Mead High School introduces a color guard in the fall of 2020

Color guard is offered as a class for the 2020-2021 school year.

Dartmouth's JV Winter Guard performed

Dartmouth Week

Dartmouth's JV Winter Guard performed "Bewitched".

Mead High School has plans to start its own school color guard this fall. They will accompany and work with the high school marching band during performances.

Color guard is a group of performers dancing to synchronized choreography with the help of props such as flags and plastic rifles. They are a large part of the visual dynamic of the marching band and the interpretation of their music. 

“The color guard is the visual ensemble within a marching band. It can be anything from dance to flags, riffles, and sabers most typically and other props as well,” said Mr. Chad Lemons, the band director at Mead High School.

“The color guard class is separate from the marching band, so during the school day, they will rehearse separately. After school, rehearsals will be together and the performances, whether it’s on the football field, parades, or marching festival, they are all tied together,” said Mr. Lemons.

The class will be a new addition to the marching band family and a chance for students to participate in an extracurricular activity.

“I wanted to take color guard because I think it will be a great addition to the marching band and it’s something to do that’s not the Mavette team or Cheer team,” said student Jacqueline Buchanan (‘21).

“It’s a great opportunity for those that are looking for something that is a visual component or auxiliary unit to what we are already doing,” Lemons stated. 

If there are students who would like to participate in the marching band, but don’t want to play an instrument or simply have a passion for dance, then the color guard would be a good fit.

The requirements and events are the same that apply to any marching band student. These students will get to work alongside band members in practices and enhance the visual aspect of the performances.

“We do have some summer rehearsals, and, of course, there will be some performances throughout the semester that we need all of our members to be a part of,” said Mr. Lemons.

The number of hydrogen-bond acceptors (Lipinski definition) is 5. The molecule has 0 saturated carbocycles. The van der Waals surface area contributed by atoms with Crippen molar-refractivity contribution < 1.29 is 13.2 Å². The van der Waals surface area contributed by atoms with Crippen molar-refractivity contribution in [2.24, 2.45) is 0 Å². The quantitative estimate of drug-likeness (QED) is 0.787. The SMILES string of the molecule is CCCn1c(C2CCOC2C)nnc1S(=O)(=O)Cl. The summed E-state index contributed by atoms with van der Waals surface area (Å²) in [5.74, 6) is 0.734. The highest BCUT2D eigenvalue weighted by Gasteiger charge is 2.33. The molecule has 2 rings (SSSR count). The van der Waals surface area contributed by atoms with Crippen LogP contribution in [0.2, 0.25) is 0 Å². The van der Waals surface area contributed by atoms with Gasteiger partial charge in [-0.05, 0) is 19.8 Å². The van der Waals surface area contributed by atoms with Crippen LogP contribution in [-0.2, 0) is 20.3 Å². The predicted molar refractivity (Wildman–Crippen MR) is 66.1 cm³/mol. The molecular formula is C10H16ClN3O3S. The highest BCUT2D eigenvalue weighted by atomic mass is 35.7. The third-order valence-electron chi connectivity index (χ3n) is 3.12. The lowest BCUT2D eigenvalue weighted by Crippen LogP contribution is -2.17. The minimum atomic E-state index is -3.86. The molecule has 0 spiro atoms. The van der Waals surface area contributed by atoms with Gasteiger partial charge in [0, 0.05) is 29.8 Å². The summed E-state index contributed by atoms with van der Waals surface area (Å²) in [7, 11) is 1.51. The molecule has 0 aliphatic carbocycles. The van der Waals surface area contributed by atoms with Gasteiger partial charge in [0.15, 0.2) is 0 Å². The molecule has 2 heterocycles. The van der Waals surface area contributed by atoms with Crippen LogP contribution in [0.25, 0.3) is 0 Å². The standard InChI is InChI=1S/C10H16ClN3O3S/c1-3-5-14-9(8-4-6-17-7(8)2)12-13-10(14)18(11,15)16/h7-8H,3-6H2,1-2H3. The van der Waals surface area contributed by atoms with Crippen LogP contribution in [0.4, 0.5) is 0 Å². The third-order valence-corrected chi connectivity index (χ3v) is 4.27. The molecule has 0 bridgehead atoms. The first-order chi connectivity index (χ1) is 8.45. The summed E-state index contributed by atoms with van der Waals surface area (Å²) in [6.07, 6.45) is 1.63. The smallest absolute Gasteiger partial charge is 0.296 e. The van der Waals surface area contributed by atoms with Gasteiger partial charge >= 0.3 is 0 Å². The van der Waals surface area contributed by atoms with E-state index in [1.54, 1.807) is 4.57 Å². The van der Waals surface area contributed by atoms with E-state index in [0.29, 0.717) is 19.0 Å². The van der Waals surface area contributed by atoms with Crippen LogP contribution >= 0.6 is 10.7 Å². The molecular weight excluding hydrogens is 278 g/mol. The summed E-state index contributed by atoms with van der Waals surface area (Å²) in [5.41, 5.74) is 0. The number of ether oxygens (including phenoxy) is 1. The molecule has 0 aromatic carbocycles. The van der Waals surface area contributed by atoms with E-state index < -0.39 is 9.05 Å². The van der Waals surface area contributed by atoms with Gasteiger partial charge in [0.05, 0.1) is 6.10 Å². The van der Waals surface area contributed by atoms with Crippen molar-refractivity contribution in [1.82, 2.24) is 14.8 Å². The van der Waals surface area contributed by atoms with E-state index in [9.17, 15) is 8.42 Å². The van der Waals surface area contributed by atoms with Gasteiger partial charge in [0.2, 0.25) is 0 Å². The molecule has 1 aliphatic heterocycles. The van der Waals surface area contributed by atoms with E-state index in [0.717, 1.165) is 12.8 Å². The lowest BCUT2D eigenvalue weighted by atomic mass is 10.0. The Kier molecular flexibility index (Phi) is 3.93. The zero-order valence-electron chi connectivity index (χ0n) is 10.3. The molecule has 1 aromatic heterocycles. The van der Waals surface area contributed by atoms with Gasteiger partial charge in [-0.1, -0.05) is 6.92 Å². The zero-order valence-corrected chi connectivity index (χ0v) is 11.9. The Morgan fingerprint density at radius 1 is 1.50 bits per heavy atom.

Students who are interested in becoming a part of the color guard and joining the band family still have time to register for this class; class changes must be confirmed by Lemons or your counselor by the end of the school year. 

“They can talk to me and I can work with their counselor to see if there are any options to be able to fit it into their fall schedule. We are at eight right now and our goal was between eight and twelve. Over the next few weeks, we are hoping we can find up to four or six more people,” stated Mr. Lemons.

Some students have already registered for the class and are excited to see the direction it takes and its place in Mead High School. 

“The whole point of color guard is to support the marching band so I think it’ll go well if it continues to be a class. I have dance experience, but no color guard experience so this will be a new thing that I think will be interesting for our school,” said Buchanan.

Danielle Scallon (‘22) said, “I did it in middle school and I liked it. I’m excited to get to know our classmates and have fun and learn new skills.”

Mr. Lemons is excited about this new addition to the MHS marching band. “I’m most excited because there are different clubs, groups, organizations, and teams that people tend to find their high school family in and for some students, color guard and marching band is that family.”

“It’s an opportunity that we don’t currently offer that we are excited to finally get to offer,” he added.

Lemons is still trying to find students interested and willing to be a part of the color guard. If interested, email him at [email protected] or meet with him during school. It’s a good opportunity to join a positive group of people and take part in something fun.